Carbohydrates—-starches, sugars, and fiber are the nutrients that have the biggest impact on blood glucose levels. But people with diabetes (or at risk for it) don’t have to shun them. Noe do you have to obsessively track the grams of carbohydrates in your diet which some experts recommend for people with diabetes, especially if they use insulin. “It can be overwhelming, especially for older patients,” says David Lam, M.D., of the Mount Sinai Clinical Diabetes Institute.
In addition, certain carbs are rich in fiber, which helps your body better metabolize blood glucose, says Tufts University’s Dariush Mozaffarian, M.D., Dr.P.H. Minimize your intake of refined carbs, such as white bread and white rice, and added sugars, but note that the higher-carb foods below can be part of a healthy diet for people with diabetes.
Sweet Vegetables–Beets, carrots, sweet potatoes, and winter squashes are higher in sugars than green vegetables but are still considered relatively low-carb foods.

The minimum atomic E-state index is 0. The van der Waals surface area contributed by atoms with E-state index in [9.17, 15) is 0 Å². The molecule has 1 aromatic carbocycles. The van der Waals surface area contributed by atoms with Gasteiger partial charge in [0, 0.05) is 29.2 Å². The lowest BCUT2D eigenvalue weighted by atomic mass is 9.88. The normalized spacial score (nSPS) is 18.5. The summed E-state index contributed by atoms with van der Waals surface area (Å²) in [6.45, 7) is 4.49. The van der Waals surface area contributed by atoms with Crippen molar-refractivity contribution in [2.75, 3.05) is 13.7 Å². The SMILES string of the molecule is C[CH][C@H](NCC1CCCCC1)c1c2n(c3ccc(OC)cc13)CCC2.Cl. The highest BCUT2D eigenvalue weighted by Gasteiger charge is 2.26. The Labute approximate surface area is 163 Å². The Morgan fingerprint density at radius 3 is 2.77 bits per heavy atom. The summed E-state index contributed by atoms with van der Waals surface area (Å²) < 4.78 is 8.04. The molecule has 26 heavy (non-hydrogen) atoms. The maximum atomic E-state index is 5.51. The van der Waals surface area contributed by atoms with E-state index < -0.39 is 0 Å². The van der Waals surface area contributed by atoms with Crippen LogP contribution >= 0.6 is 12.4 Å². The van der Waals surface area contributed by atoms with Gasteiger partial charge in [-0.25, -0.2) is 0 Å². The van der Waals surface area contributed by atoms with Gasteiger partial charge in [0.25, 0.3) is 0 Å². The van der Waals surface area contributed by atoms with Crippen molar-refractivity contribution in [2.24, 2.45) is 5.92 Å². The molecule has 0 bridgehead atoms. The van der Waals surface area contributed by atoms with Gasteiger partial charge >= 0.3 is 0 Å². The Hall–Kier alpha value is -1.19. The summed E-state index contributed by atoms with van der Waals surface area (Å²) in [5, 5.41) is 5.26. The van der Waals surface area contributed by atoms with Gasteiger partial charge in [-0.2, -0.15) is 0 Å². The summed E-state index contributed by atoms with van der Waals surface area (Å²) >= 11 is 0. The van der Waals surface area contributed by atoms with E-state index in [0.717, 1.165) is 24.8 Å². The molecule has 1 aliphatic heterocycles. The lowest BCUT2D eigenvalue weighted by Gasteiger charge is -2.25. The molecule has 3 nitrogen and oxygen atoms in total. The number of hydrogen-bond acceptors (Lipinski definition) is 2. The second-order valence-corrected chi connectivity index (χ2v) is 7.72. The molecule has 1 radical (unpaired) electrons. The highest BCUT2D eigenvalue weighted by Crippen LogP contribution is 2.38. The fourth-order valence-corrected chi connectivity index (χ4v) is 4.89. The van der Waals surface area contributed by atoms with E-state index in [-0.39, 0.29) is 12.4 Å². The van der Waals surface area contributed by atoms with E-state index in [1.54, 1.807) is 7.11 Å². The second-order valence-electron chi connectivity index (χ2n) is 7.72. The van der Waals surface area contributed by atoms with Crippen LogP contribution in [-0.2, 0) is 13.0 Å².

Potatoes–A few servings a week may be okay, but frequent consumption could raise type 2 diabetes risk. Mashed or boiled to do so than French fries.
Fruit–It’s rich in nutrients and fiber, and studies so no link to type 2 diabetes. Stick to fresh or frozen fruit, or canned fruit in water. Juice can raise blood glucose levels.
Whole grains–many studies show a strong link between whole grains (such as buckwheat, bulgur, oatmeal, and quinoa) and a lower type 2 diabetes risk. The majority of the grains you eat should be in whole form.
Source: Consumer Reports on Health July 2018
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